Not a Montessori mention, but I couldn’t pass it up.
G.P.A.’s are worthless as a criteria for hiring, and test scores are worthless. … We found that they don’t predict anything.
Friedman’s piece is mostly quotes from Bock, so I don’t feel to bad about reprinting some of them here. But go read the whole piece to get the complete picture. First off,
For every job, though, the No. 1 thing we look for is general cognitive ability, and it’s not I.Q. It’s learning ability. It’s the ability to process on the fly. It’s the ability to pull together disparate bits of information.
The second thing:
is leadership — in particular emergent leadership as opposed to traditional leadership.
What we care about is, when faced with a problem and you’re a member of a team, do you, at the appropriate time, step in and lead. And just as critically, do you step back and stop leading, do you let someone else?
It’s feeling the sense of responsibility, the sense of ownership, to step in, to try to solve any problem — and the humility to step back and embrace the better ideas of others. Your end goal, is what can we do together to problem-solve. I’ve contributed my piece, and then I step back.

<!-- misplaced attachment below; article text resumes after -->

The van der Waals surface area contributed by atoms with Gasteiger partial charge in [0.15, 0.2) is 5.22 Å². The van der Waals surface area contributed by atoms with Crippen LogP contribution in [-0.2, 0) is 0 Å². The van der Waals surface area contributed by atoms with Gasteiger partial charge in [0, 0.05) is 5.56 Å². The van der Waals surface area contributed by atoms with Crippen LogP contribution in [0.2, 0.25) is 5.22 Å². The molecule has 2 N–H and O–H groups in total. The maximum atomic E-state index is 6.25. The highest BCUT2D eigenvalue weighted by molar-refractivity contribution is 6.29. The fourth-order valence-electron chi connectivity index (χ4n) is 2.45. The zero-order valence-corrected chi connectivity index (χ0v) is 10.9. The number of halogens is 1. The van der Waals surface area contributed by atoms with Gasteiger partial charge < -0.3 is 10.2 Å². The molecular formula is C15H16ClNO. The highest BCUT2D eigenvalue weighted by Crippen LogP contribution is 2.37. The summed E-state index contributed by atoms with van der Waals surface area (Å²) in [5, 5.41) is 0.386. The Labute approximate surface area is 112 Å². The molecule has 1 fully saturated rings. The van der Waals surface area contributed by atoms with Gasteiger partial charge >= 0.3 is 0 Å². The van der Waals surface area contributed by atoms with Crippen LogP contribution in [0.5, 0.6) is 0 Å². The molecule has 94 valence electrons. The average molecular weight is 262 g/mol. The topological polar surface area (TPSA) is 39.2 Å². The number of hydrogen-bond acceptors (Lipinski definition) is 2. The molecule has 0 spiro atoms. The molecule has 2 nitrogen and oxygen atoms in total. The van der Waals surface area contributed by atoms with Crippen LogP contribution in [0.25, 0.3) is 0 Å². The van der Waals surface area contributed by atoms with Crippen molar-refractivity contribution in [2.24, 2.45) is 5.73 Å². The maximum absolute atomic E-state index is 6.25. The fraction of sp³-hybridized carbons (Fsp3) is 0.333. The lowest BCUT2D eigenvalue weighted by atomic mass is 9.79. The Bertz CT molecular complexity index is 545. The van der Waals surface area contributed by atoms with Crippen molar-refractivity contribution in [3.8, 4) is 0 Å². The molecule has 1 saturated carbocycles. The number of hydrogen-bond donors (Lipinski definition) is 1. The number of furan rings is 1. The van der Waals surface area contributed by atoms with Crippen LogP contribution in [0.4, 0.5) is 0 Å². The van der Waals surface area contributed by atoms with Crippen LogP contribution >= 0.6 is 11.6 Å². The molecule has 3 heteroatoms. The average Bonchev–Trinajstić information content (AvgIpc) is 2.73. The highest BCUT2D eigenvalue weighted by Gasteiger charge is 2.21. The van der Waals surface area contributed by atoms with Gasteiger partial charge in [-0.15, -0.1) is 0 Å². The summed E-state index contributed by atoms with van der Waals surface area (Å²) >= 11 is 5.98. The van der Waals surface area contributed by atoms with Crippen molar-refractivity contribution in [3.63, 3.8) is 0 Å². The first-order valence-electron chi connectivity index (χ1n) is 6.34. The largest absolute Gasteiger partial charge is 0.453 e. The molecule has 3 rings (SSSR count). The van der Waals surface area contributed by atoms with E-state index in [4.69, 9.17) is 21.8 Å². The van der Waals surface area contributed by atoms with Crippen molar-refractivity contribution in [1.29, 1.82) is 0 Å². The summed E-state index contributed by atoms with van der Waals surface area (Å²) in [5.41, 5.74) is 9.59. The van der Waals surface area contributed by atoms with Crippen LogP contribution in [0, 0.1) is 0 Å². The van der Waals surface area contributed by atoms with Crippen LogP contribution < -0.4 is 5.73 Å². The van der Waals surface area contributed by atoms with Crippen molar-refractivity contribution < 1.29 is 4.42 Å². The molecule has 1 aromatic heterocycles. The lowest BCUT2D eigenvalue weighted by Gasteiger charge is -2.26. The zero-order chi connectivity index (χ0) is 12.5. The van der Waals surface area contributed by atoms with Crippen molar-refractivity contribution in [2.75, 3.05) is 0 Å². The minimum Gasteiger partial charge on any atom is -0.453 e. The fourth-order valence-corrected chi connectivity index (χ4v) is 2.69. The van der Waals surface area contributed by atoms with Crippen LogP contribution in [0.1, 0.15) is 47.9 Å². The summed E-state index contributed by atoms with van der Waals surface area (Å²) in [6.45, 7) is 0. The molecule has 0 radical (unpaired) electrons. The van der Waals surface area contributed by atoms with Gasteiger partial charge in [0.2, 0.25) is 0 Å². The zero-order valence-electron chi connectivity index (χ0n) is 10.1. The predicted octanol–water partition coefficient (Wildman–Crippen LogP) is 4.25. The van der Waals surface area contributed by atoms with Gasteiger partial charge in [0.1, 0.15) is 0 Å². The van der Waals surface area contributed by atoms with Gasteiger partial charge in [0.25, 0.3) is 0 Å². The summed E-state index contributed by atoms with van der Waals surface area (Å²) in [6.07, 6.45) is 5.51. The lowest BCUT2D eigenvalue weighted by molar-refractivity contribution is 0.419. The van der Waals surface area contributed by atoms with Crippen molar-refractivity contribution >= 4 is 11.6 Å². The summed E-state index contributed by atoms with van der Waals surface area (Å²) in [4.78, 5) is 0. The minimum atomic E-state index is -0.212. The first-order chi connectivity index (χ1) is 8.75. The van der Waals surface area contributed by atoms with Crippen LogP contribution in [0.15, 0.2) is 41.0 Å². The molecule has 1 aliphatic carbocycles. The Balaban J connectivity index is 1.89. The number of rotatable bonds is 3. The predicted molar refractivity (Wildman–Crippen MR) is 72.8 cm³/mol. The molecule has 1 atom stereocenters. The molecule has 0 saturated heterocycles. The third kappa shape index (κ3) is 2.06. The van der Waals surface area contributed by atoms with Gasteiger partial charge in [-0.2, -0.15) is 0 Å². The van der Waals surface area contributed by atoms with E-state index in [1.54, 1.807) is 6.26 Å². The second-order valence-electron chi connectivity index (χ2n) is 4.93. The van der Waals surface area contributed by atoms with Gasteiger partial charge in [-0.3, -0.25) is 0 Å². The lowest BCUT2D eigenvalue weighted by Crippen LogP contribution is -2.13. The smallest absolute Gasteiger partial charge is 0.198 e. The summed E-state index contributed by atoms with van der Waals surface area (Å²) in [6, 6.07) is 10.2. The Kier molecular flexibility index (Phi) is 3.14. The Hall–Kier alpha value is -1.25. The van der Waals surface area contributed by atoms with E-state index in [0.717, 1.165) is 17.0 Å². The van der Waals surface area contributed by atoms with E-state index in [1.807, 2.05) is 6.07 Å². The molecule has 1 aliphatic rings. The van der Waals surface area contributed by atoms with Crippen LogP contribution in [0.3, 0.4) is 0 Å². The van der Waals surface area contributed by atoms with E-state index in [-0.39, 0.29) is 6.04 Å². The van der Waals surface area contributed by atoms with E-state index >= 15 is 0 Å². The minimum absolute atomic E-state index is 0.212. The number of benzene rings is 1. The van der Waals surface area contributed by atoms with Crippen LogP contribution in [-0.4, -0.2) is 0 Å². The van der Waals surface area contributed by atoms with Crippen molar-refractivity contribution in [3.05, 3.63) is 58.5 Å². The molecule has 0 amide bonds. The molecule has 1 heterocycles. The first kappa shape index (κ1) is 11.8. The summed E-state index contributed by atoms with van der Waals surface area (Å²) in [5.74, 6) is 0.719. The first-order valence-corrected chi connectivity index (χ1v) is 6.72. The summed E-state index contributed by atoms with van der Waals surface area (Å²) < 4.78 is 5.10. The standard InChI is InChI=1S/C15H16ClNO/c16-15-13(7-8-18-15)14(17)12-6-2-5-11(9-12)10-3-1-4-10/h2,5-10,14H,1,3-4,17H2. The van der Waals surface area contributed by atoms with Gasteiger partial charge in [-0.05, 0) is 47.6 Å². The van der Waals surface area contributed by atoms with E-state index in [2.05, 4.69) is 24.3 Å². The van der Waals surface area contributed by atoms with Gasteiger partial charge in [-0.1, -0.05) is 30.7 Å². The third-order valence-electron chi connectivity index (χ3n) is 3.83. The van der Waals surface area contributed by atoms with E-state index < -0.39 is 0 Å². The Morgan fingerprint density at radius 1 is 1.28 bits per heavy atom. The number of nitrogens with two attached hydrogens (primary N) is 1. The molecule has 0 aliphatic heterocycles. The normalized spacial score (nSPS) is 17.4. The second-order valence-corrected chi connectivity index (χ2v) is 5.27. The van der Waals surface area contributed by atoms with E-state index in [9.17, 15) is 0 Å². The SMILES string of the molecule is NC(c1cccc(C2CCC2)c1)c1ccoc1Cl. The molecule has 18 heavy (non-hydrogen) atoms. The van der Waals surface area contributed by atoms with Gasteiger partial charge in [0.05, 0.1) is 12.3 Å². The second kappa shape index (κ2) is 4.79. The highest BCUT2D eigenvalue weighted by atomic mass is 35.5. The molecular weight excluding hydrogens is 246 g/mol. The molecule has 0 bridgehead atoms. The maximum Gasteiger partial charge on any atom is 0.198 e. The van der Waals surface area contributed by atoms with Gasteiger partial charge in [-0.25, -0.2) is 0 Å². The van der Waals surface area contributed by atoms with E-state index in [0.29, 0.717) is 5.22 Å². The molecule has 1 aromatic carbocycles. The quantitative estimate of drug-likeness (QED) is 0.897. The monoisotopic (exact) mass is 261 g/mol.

On the role of failure:
Successful bright people rarely experience failure, and so they don’t learn how to learn from that failure.
Finally, Friedman summarizes:
The world only cares about — and pays off on — what you can do with what you know (and it doesn’t care how you learned it). And in an age when innovation is increasingly a group endeavor, it also cares about a lot of soft skills — leadership, humility, collaboration, adaptability and loving to learn and re-learn. This will be true no matter where you go to work.
Hmm. leadership, adaptability, collaboration, no grades or test scores, sense off responsibility and ownership, friendliness with error? If only there were an educational model out there that embodied these very characteristics as core values.
Larry and Sergey, your Montessori Children’s House guides from 1977 are on line 2….